Article  ADS  Google Scholar 

  24. Tien, E. K. et al. Discrete parametric band conversion in silicon for mid-infrared applications. Opt. Express 18, 21981–21989 (2010).

    Article  ADS  Google Scholar 

  25. Bristow, A. D., Rotenberg, N. & van Driel, H. M. Two-photon absorption and Kerr coefficients of silicon for 850–2200 nm. Appl. Phys. Lett. 90, 191104 (2007).

    Article  ADS  Google Scholar 

  26. Huang, Y. et al. Electrical signal-to-noise ratio improvement in indirect detection of mid-IR signals by wavelength conversion in silicon-on-sapphire waveguides. Appl. Phys. Lett. 99, 181122 (2011).

    Article  ADS  Google Scholar 

  27. Zlatanovic, S. et al. Mid-infrared wavelength conversion in silicon waveguides pumped by silica-fiber-based source. IEEE J. Sel. Top. Quantum Electron. 18, 612–620 (2012).

    Article  ADS  Google Scholar 

  28. Ophir, N. et al. First demonstration of a 10-Gb/s RZ end-to-end four-wave-mixing based link at 1884 nm using silicon nanowaveguides. IEEE Photon. Technol. Lett. 24, 276–278 (2012).

    Article  ADS  Google Scholar 

  29. Roelkens, G. et al. Integration of InP/InGaAsP photodetectors onto silicon-on-insulator waveguide circuits. Opt. Express 13, 10102–10108 (2005).

    Article  ADS  Google Scholar 

  30. Assefa, S. et al. CMOS-integrated high-speed MSM germanium waveguide photodetector. Opt. Express 18, 4986–4999 (2010).

    Article  ADS  Google Scholar 

Download references


The authors thank the staff at imec (Leuven, Belgium) where the silicon nanophotonic waveguide devices were fabricated. The authors also thank Y.A. Vlasov (IBM Research) for many helpful and motivating discussions. B.K. acknowledges the Flemish Research Foundation (FWO) for a doctoral fellowship. This work was partially funded under the Methusalem ‘Smart Photonic Chips’ FP7-ERC-INSPECTRA and FP7-ERC-MIRACLE programmes.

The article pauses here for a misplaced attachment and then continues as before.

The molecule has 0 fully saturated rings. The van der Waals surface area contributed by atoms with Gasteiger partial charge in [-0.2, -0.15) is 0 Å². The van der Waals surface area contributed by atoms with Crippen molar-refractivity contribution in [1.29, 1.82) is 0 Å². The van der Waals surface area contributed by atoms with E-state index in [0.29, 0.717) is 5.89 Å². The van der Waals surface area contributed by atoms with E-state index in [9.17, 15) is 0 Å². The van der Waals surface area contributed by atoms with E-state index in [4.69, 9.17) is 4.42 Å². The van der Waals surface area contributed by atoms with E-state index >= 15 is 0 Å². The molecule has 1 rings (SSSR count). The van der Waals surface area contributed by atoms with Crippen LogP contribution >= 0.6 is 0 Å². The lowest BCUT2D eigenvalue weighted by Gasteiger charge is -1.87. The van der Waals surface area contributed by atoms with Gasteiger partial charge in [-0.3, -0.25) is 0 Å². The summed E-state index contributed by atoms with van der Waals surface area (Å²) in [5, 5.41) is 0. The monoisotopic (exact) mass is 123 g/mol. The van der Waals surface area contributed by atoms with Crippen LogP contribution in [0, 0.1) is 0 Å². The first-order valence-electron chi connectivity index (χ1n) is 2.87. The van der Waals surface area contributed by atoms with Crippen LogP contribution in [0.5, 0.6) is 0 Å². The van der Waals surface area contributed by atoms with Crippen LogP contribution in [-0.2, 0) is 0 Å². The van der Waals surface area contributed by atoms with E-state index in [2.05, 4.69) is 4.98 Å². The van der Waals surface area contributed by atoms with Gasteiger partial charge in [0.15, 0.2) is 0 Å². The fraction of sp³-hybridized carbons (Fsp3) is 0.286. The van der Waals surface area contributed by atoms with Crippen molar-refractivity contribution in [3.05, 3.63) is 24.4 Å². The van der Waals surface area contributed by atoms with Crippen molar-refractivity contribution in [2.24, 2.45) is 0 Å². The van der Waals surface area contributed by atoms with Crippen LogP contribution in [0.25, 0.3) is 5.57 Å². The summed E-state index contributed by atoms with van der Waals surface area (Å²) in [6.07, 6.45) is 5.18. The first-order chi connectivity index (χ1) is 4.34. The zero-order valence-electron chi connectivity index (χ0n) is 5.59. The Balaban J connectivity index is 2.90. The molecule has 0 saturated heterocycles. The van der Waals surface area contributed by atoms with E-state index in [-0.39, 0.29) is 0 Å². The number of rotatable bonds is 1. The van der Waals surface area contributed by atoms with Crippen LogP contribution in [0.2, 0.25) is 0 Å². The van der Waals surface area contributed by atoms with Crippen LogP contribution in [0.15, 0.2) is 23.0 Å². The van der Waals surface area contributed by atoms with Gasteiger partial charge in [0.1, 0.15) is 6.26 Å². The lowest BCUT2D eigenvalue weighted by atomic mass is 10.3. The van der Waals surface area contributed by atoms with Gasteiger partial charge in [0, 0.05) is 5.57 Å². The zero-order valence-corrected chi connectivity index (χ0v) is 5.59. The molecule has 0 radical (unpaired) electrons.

Author information

Authors and Affiliations



X.L. and B.K. performed the numerical dispersion and phase-matching design calculations. B.K., G.R. and R.B. supervised the waveguide device fabrication process. X.L. and B.K. performed the wavelength translation experiments with guidance and supervision from W.M.J.G. All authors contributed to data analysis and writing of the manuscript.

Corresponding author

Correspondence to William M. J. Green.

Ethics declarations

Competing interests

The authors declare no competing financial interests.

Supplementary information

Supplementary information

Supplementary information (PDF 1557 kb)

Rights and permissions

Reprints and permissions

About this article

Cite this article

Liu, X., Kuyken, B., Roelkens, G. et al. Bridging the mid-infrared-to-telecom gap with silicon nanophotonic spectral translation. Nature Photon 6, 667–671 (2012).

Download citation

  • Received:

  • Accepted:

  • Published:

  • Issue Date:

  • DOI:

This article is cited by


Quick links

Nature Briefing

Sign up for the Nature Briefing newsletter — what matters in science, free to your inbox daily.

Get the most important science stories of the day, free in your inbox. Sign up for Nature Briefing